Internet research is used by many to gather information on and study a particular subject using resources published on the Internet. The websites and sources you use for your Internet research should be written by professionals, experts, organizations, businesses, and other entities that are knowledgeable about that specific topic. Because the Internet is a public platform accessible to all, the information you can sometimes find may not be entirely factual, but instead be formed by opinions and speculation; making the information you gather for your research void and inaccurate. To find information that is wholly factual and accurate on the topic you are researching, you must know how to determine the credibility of the sources providing the information.
Use major search engines such as Google, Bing, or Yahoo to perform your research; as these tools will provide you with access to nearly all published websites made available to the public. These search engines will also display and rank websites for you according to topic relevancy based on the keywords you entered into the search engine.
Use keywords relevant to the topic you are researching. To find credible and relevant information about your topic on the Internet, you must use a combination of keywords related to your research.
Use specific keyword phrases to locate the most relevant information. For example, if you are looking for information on how to perform an oil change on a 2006 Honda Accord, enter specific keywords such as "oil change instructions 2006 Honda Accord" instead of a basic phrase such as "perform an oil change," which may bring back thousands of results for websites that feature oil changes on motorcycles, buses, boats, and all other automobiles.
Use alternate words or keyword phrases to locate additional research sources. For example, if you are performing research on foreign movies, use the words "films" or "shows" in place of movies to find additional sources that may provide you with more information on your research topic.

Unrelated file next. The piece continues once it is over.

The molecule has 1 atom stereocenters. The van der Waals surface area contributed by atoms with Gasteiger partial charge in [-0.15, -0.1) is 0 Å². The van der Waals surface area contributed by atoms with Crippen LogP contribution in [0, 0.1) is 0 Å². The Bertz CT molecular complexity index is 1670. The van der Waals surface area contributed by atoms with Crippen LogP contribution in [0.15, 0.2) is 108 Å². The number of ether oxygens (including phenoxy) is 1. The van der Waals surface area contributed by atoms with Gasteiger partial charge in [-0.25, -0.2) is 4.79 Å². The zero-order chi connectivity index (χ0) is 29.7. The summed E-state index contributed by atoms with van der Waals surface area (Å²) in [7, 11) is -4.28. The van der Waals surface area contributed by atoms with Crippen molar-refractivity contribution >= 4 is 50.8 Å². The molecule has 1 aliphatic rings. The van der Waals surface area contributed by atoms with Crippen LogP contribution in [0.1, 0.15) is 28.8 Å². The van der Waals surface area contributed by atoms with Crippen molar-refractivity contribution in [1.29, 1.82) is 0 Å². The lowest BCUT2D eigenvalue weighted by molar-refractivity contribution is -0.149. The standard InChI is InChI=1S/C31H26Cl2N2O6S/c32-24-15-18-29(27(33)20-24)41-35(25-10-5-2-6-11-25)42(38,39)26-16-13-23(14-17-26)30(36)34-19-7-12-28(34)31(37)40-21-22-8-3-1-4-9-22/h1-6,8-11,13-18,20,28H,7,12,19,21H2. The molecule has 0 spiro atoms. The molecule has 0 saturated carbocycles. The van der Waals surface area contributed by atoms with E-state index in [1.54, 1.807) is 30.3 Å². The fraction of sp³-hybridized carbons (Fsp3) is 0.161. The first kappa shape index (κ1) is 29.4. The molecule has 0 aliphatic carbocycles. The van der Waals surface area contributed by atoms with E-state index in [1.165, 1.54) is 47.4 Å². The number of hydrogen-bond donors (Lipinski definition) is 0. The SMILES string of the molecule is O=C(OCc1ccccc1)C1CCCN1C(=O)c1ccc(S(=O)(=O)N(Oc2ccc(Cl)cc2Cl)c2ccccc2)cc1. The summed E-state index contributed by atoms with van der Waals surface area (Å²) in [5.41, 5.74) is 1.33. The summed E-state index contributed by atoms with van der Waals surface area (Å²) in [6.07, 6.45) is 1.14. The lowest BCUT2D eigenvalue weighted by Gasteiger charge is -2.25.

Review several pages of search results for valid information. In most cases, search engines such as Google, Bing, and Yahoo will rank search results based on specific algorithms, such as website popularity
Look beyond the first page of search results to find information for your research. In some cases, you may be able to find websites with helpful information beyond the first five pages of search results.
Determine that the website is a credible and reliable source. If you are gathering facts for your research, you will want to verify that the information is being provided by professionals or certified experts in that particular field or subject.
Read the "About Us" section of a website to learn more about the authors or organization publishing the information. Review the extension of the website in the address bar to determine the source. If the website ends in ".edu," ".gov," or ".org," the information on the website is overseen by a school, government entity, or non-profit organization, respectively, and in most cases, is accurate.
Use current information for your Internet research. Some information is time-sensitive, and the sources you may find and use may be outdated or inaccurate. For example, if you are performing research on popular computer software, use information from an article published within the last few weeks or months, instead of an article published from several years ago.
Review each website for grammatical errors and broken links. If the website is credible and reliable, grammar and spelling should be accurate and all links should take you to the appropriate landing page. Websites with numerous grammatical errors and broken links may be copying their information from another source or may not be legitimate.7 Cite or list all the Internet sources used in your research. This process is helpful if you need to revisit a website to include more information in your research, or if you need to provide your audience or employer with a list of sources used to compile your information. Copy or document the exact website link you used to access and provide information for your Internet research.